a point in the landscape (2020)

Marc Yeats - Composer

a point in the landscape (2020)

This is a timecode-supported polytemporal orchestral piece.

The piece is dedicated to my friend and colleague, the conductor and musician Ilan Volkov, whose belief in and support of my work brought about the creation of this orchestral piece.

Duration circa 20-minutes


  • Flute 1
  • Flute 2
  • Flute 3/Piccolo
  • Oboe 1
  • Oboe 2/Cor Anglais,
  • Oboe 3
  • Clarinet 1 in Bb
  • Clarinet 2 in Bb
  • Eb Clarinet
  • Bassoon 1
  • Bassoon 2
  • Contrabassoon
  • 4-horns in F
  • 3-Trumpets: Trumpet 1 in C, Trumpets 2 and 3 in Bb
  • 2-Tenor Trombones, Bass Trombone
  • Tuba
  • Percussion: player 1 *percussion set; player 2 Bass Drum; player 3 Timpani (4-kettles)
  • *Marimba (5 octaves), 4 Tom-toms ranging from low to high; 1 deep, resonant bass drum; 1 large, deep Tam-tam; 5 differently pitched resonant metal objects (boxes, tubing, saucepans, plates etc.) ranging from low to high or 5 temple blocks ranging from low to high; 4 differently pitched resonant wooden objects ranging from low to high (non-specific drums, boxes, barrels, bowls, planks, logs etc.) or bongos, low & high and conga, low & high, or any feasible combination of the above; Gong (resonant – specific or non-specific pitch); 1 High-Hat; Metal Wind Chimes (can be unorthodox ‘home-made’ cutlery jangles or such like to create the effect of resonant metal wind chimes).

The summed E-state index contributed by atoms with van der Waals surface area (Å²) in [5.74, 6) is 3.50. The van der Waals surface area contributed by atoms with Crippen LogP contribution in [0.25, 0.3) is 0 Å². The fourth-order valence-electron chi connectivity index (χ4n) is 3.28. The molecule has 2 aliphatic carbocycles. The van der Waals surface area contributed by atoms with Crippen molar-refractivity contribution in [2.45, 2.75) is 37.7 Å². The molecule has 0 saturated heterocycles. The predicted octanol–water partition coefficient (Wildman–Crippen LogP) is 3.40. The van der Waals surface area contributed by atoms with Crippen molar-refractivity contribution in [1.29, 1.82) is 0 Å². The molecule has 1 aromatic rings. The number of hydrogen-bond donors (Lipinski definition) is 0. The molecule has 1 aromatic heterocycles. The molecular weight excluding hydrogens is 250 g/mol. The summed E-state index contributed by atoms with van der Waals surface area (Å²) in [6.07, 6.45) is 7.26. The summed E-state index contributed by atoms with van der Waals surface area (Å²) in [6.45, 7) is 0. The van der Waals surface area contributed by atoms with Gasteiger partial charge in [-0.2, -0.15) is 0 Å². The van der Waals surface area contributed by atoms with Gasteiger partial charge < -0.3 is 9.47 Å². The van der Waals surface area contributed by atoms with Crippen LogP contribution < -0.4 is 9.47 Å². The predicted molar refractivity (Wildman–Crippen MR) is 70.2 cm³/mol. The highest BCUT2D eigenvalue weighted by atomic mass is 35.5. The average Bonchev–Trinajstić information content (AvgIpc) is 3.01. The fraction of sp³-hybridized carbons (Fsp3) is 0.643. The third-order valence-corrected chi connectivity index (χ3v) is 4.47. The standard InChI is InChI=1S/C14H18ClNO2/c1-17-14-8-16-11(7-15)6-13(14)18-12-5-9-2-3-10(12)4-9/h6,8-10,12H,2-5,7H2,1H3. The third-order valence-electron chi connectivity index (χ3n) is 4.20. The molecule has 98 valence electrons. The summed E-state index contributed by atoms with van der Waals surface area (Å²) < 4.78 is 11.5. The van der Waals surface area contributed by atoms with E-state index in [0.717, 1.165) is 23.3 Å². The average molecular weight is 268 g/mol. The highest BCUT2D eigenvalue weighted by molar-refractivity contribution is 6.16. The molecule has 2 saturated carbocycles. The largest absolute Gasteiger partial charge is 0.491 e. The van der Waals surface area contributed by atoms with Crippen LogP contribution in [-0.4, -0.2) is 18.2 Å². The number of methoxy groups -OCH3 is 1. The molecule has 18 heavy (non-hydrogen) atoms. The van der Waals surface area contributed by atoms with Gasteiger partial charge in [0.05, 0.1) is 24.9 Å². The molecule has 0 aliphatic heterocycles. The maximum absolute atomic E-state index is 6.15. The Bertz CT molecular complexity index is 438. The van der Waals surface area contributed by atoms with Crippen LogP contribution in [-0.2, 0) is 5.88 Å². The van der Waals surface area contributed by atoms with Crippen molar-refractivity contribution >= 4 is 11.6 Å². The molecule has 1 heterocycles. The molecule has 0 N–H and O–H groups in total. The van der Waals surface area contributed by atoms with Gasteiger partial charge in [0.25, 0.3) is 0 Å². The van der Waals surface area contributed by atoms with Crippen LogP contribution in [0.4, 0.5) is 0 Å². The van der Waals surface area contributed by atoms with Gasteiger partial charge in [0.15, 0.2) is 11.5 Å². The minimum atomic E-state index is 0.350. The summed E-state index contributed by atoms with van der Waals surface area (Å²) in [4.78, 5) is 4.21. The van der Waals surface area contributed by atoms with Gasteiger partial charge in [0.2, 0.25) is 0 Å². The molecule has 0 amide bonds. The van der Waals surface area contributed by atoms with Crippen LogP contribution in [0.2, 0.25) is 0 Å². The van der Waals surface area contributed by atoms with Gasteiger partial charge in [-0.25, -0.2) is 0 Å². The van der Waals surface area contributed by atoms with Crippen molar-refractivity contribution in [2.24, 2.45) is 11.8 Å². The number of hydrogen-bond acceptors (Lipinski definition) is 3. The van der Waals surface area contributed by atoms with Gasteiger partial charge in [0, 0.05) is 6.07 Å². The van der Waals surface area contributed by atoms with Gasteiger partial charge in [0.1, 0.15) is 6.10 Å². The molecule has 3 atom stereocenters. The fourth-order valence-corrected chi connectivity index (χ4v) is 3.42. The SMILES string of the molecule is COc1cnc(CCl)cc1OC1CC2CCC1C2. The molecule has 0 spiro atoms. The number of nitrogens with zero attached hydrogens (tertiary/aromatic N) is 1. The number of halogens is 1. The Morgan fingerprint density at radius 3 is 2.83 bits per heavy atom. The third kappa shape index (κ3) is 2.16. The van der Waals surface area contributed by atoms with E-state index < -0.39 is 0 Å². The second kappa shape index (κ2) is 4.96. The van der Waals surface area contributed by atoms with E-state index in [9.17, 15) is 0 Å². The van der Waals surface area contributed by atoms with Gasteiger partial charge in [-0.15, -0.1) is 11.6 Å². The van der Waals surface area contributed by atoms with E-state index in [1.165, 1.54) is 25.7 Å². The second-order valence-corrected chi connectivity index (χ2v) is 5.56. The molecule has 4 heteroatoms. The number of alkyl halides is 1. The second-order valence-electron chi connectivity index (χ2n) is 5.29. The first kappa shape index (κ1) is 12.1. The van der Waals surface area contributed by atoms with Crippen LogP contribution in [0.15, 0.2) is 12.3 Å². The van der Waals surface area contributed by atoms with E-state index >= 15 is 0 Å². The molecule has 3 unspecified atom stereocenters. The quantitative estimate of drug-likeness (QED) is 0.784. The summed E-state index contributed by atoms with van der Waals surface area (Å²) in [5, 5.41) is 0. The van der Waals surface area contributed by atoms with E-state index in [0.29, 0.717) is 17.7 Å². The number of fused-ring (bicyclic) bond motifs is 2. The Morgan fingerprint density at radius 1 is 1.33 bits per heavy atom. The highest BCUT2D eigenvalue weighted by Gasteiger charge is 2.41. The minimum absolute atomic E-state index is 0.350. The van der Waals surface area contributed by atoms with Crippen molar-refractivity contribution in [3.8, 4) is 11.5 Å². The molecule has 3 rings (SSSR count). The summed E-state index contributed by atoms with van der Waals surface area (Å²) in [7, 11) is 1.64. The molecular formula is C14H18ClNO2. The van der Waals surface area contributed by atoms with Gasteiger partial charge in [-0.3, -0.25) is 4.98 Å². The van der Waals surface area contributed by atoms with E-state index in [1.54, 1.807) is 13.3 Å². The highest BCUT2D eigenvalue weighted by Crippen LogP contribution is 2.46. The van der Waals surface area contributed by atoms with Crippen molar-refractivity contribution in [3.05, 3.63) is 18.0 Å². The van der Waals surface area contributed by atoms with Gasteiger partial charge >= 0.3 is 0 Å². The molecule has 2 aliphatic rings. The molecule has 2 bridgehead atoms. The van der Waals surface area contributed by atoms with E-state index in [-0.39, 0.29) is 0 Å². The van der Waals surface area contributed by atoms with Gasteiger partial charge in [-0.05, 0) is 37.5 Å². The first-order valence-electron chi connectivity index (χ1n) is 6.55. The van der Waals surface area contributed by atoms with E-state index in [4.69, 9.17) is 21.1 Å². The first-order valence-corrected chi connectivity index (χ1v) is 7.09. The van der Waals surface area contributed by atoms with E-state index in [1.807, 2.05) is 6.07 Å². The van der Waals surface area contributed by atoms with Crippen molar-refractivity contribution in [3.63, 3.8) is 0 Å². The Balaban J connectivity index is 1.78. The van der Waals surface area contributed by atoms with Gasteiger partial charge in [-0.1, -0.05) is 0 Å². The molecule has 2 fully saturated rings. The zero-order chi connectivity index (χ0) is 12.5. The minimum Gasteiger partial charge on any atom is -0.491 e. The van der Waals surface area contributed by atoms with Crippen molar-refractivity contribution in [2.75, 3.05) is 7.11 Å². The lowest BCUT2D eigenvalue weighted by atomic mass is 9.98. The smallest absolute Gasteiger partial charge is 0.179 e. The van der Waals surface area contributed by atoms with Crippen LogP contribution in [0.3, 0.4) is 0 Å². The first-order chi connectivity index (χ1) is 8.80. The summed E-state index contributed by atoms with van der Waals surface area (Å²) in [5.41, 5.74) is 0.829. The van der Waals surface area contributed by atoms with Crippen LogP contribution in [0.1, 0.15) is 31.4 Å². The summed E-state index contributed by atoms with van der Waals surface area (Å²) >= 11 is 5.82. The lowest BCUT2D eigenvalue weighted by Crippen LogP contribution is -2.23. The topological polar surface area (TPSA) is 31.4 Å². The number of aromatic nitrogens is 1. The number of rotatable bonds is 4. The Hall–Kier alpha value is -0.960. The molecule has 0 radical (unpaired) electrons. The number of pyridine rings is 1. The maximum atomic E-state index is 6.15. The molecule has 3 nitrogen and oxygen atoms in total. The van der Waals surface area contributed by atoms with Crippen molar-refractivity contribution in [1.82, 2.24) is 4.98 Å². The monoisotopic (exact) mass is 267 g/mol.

• Strings:
  • 16, 14, 12, 10, 8
  • or
  • 14, 12, 10, 8, 6

All orchestral instruments are organised into eight spatially distributed groups.

  • Group 1: Flute 3/Piccolo, Eb Clarinet, Violin, Violoncello, Percussion 1
  • Group 2: Oboe 3, Clarinet 1, Clarinet 2, Bassoon 1, 2 and Contrabassoon, Trombone 2
  • Group 3: Two string quartets (8-string players: 2, 2, 2, 2, 0)
  • Group 4: Flute 1, Flute 2, Oboe 1, Oboe 2/Cor Anglais, Trumpet 1 in C, Timpani
  • Group 5: Trumpet 2 and 3 in Bb, Trombone 1, Bass Trombone
  • Group 6: Horns 1-4
  • Group 7: Tuba, Double Bass (players 1 and 2) and Percussion 2: Bass Drum
  • Group 8: Strings (13, 12, 10, 7, 6) or (11, 10, 8, 5, 4)

Further performance notes for string players: 

The orchestral string complement of this composition is 16 1st violins, 14 2nd violins, 12 violas, 10 violoncellos and 8 double basses OR 14 1st violins, 12 2nd violins, 10 violas, 8 violoncellos and 6-double basses.

This body of string instruments is apportioned into four distinct groups: Group 1 has one violin (violin 1, player 1) and one violoncello (violoncello, player 1) added to the ensemble of instruments; Group 3 comprises two dedicated string quartets, together comprising of 2-1st. violins (violins 1, players 2 and 3), 2-2nd. violins (violins 2, players 1 and 2), 2-violas (players 1 and 2) and 2-violoncello (players 2 and 3); Group 7 has two double basses incorporated into its ensemble (players 1 and 2); and Group 8, by far the largest string grouping and the largest group of players in the composition, holds the remainder of the string section laid out below.